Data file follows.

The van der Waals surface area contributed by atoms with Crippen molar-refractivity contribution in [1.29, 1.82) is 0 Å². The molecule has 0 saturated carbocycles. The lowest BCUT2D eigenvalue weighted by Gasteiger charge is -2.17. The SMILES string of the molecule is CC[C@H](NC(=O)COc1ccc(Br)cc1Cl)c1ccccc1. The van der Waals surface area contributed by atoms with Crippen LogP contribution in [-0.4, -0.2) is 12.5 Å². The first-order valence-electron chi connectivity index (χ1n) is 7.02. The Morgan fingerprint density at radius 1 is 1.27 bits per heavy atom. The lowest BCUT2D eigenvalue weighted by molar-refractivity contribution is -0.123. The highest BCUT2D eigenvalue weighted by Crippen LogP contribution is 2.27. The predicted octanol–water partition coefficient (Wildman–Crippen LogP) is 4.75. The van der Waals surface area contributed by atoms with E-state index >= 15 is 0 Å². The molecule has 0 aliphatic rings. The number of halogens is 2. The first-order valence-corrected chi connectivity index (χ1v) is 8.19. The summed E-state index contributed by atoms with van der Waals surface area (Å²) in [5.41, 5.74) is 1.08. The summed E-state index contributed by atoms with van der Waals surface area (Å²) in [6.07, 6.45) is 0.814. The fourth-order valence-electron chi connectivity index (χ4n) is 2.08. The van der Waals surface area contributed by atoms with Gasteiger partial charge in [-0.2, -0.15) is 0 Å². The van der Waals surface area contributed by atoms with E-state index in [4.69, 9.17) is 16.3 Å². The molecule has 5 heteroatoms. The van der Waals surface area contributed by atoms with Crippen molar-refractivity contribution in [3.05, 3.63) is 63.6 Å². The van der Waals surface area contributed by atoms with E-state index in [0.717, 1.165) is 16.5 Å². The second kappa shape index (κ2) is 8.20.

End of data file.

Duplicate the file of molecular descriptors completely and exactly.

The van der Waals surface area contributed by atoms with Crippen molar-refractivity contribution in [1.29, 1.82) is 0 Å². The molecule has 0 saturated carbocycles. The lowest BCUT2D eigenvalue weighted by Gasteiger charge is -2.17. The SMILES string of the molecule is CC[C@H](NC(=O)COc1ccc(Br)cc1Cl)c1ccccc1. The van der Waals surface area contributed by atoms with Crippen LogP contribution in [-0.4, -0.2) is 12.5 Å². The first-order valence-electron chi connectivity index (χ1n) is 7.02. The Morgan fingerprint density at radius 1 is 1.27 bits per heavy atom. The lowest BCUT2D eigenvalue weighted by molar-refractivity contribution is -0.123. The highest BCUT2D eigenvalue weighted by Crippen LogP contribution is 2.27. The predicted octanol–water partition coefficient (Wildman–Crippen LogP) is 4.75. The van der Waals surface area contributed by atoms with E-state index >= 15 is 0 Å². The molecule has 0 aliphatic rings. The number of halogens is 2. The first-order valence-corrected chi connectivity index (χ1v) is 8.19. The summed E-state index contributed by atoms with van der Waals surface area (Å²) in [5.41, 5.74) is 1.08. The summed E-state index contributed by atoms with van der Waals surface area (Å²) in [6.07, 6.45) is 0.814. The fourth-order valence-electron chi connectivity index (χ4n) is 2.08. The van der Waals surface area contributed by atoms with Gasteiger partial charge in [-0.2, -0.15) is 0 Å². The van der Waals surface area contributed by atoms with E-state index in [4.69, 9.17) is 16.3 Å². The molecule has 5 heteroatoms. The van der Waals surface area contributed by atoms with Crippen molar-refractivity contribution in [3.05, 3.63) is 63.6 Å². The van der Waals surface area contributed by atoms with E-state index in [0.717, 1.165) is 16.5 Å². The second kappa shape index (κ2) is 8.20.